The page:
10 October 2009

Take the ‘A’ train

Britomart 08.10.09 What with the bus company lockout cancelling most bus services in Auckland on Thursday I decided it would be an excellent opportunity to try taking the train to town.  Not only would it be a good chance to see how reliable and affordable the service was, but there was also the possibility that the city might be afflicted with a relatively small number of school holiday kids from the suburbs spending their parents’ money and generally being annoying.

In contrast to Wellington’s trains, which I use whenever possible, in the past I’ve seldom used Auckland’s rather meagre train network.  The last time I can remember was probably 10 years ago, when I had been dropped off for a meeting in Henderson and decided to take the train back to Newmarket rather than take a long bus ride.  As I’m from Onehunga and still stay there when I’m in Auckland, the train stations along the main trunk line are just too far away for me to use with ease.  Things will be different when the branch line to Onehunga finally reopens in 2011 – I look forward to trying it out – but for the time being taking the train to town isn’t practical.

Still, when there’s no buses you have to make an effort.  Fortunately I was able to get a lift down to the nearest train station, Penrose.  While not particularly rundown, Penrose station isn’t exactly a welcoming place.  Once you’ve descended from the over-track walkways down to the platform you have to bypass the old wooden station building, which is all boarded up now, and walk another 50 metres or so to get to the raised platform that’s currently in use.  There’s a small shelter but it’s pretty exposed to the elements, and the platform isn’t the sort of place you’d want to hang around after dark – it’s in the middle of an industrial zone with almost no people around.  There’s no ticket booth; you buy your ticket on the train.  On the plus side there’s a well-designed timetable and network map explaining how to use the service, and it hadn’t been graffitied yet.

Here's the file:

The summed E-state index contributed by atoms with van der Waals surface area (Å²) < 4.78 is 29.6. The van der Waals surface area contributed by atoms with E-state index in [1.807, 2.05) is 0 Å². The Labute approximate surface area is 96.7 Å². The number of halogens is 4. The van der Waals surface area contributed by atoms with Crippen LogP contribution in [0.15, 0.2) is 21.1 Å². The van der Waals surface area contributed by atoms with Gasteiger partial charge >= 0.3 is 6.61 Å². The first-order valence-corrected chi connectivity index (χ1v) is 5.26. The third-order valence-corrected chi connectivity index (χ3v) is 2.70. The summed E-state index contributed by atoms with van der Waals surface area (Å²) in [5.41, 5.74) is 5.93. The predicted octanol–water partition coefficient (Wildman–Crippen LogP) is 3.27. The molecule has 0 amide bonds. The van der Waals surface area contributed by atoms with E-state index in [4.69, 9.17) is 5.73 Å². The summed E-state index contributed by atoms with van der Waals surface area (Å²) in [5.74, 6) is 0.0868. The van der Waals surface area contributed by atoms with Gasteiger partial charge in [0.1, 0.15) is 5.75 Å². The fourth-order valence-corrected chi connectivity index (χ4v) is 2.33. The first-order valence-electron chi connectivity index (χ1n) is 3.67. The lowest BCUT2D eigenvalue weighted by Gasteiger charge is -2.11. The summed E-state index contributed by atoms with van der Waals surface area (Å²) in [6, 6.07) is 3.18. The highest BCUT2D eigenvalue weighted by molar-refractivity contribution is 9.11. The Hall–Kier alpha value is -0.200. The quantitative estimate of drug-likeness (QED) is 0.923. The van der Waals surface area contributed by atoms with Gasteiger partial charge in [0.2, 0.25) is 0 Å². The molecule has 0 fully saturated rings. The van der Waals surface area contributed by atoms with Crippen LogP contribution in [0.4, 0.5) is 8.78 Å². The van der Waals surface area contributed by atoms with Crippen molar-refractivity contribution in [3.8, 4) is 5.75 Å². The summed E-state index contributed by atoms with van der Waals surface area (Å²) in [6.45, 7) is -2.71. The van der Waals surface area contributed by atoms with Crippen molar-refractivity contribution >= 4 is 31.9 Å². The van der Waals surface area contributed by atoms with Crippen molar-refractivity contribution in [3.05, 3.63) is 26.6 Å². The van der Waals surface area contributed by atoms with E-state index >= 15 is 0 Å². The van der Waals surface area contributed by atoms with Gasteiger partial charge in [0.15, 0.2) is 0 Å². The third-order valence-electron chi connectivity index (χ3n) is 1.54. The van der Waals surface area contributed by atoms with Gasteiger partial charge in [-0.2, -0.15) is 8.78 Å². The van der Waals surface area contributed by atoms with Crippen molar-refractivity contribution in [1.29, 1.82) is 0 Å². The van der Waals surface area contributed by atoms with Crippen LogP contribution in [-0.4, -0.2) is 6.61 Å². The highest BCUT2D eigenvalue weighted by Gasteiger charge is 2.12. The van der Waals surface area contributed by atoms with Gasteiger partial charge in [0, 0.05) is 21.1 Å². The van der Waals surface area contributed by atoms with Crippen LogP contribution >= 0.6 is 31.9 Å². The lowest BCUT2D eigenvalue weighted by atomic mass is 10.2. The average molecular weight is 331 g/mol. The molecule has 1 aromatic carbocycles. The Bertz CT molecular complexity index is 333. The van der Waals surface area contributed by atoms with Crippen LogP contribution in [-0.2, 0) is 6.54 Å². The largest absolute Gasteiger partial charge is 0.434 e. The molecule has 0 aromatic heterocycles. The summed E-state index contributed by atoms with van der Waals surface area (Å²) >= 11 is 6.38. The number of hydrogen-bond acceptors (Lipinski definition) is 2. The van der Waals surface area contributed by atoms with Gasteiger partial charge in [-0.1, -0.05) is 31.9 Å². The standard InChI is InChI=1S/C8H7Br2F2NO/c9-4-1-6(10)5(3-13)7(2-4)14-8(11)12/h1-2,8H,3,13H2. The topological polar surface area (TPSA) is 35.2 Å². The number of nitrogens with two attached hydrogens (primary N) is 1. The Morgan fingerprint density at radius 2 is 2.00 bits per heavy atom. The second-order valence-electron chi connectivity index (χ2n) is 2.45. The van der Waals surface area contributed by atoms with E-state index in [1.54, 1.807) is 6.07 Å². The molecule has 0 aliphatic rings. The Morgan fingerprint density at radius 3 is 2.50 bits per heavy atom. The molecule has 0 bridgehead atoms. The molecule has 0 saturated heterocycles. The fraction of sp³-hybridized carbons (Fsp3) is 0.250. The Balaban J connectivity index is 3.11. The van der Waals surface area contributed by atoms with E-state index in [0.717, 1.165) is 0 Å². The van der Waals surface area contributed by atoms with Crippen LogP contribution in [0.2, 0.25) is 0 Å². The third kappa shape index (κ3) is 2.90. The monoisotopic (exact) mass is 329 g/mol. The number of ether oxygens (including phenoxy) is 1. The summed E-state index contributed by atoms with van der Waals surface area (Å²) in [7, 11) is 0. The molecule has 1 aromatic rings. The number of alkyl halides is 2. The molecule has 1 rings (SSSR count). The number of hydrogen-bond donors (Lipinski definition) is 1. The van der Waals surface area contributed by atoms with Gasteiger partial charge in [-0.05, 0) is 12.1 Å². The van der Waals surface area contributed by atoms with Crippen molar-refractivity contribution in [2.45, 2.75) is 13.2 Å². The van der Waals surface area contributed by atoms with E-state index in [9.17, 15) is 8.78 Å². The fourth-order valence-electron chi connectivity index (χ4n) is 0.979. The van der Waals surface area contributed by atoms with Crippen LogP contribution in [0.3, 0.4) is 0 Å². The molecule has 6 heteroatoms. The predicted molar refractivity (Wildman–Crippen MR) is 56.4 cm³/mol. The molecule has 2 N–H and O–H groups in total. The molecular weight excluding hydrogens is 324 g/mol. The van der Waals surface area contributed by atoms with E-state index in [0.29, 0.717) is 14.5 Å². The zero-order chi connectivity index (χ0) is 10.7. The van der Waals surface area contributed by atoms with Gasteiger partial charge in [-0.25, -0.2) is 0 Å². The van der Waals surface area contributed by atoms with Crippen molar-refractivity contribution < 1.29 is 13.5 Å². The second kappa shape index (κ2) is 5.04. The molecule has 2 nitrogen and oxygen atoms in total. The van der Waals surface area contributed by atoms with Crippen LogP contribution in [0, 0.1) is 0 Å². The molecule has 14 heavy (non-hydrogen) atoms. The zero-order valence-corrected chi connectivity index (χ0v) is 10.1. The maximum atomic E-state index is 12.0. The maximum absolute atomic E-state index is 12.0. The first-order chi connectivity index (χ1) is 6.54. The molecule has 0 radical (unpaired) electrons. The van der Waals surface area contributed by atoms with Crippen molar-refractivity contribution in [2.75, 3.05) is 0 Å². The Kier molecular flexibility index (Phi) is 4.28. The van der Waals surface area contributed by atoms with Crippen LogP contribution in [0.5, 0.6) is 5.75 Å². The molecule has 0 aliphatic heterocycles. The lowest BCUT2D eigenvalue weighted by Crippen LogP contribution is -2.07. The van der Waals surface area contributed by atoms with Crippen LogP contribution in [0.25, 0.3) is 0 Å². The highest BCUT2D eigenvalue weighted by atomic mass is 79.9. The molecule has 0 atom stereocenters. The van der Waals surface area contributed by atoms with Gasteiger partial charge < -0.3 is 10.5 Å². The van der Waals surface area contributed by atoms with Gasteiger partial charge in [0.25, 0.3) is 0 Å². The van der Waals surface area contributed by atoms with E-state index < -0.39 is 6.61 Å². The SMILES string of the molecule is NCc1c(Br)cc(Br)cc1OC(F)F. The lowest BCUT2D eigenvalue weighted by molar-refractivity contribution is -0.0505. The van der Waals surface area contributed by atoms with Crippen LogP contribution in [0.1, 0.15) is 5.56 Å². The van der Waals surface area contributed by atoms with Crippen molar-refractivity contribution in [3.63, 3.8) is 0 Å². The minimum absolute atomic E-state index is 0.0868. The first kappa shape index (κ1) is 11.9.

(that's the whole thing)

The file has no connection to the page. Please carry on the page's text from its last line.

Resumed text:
A couple of southbound trains rattled past, a reminder that Auckland’s still beset with its outdated diesel trains designed to pull freight rather than passenger carriages.  One five-carriage train pulled up with a massive diesel unit at each end, and both engines were roaring as it departed.  No fun living near the train tracks with those monsters going past four times an hour. 

My northbound train to Britomart downtown arrived seven minutes late, which was noticeable but no major inconvenience.  It was at about three quarters capacity, which is impressive given it was midday on a weekday.  A ticket to Britomart (see picture above) only cost $3.80, which is 50c cheaper than the bus, and whereas a bus ride to town would take around 50 minutes from Onehunga, this trip only took 20 minutes. 

The return trip from Britomart was equally efficient, leaving on time and costing only $2.80 because I decided to try getting off one stop early at Ellerslie and walking home from there.  Certainly, it’s a fairly deserted neighbourhood and you have to cross the heaving Great South Road traffic, and ultimately the walk home was impractical at 35 minutes.  But it was an interesting experiment, and I can see why public transport advocates feel frustrated at the limitations of planning and policy around Auckland’s train network.  If only the public transport network was better integrated with feeder buses running to train stations and secure park and ride services for commuters, then it would be much easier to convince more Aucklanders to reduce their reliance on congestion and pollution-creating private car journeys to travel about the city.

(Disclaimer: To anyone from outside New Zealand, a blog post about ‘how I caught a train’ might seem a laughably trivial subject to cover.  But in Auckland the importance of passenger rail links has long been subjugated to the roading imperatives of local and central government, and as a result Auckland has been dominated by cars and motorways for the past 50 years.  Sadly, ‘how I caught a train’ stories are all-too-uncommon in Auckland.   

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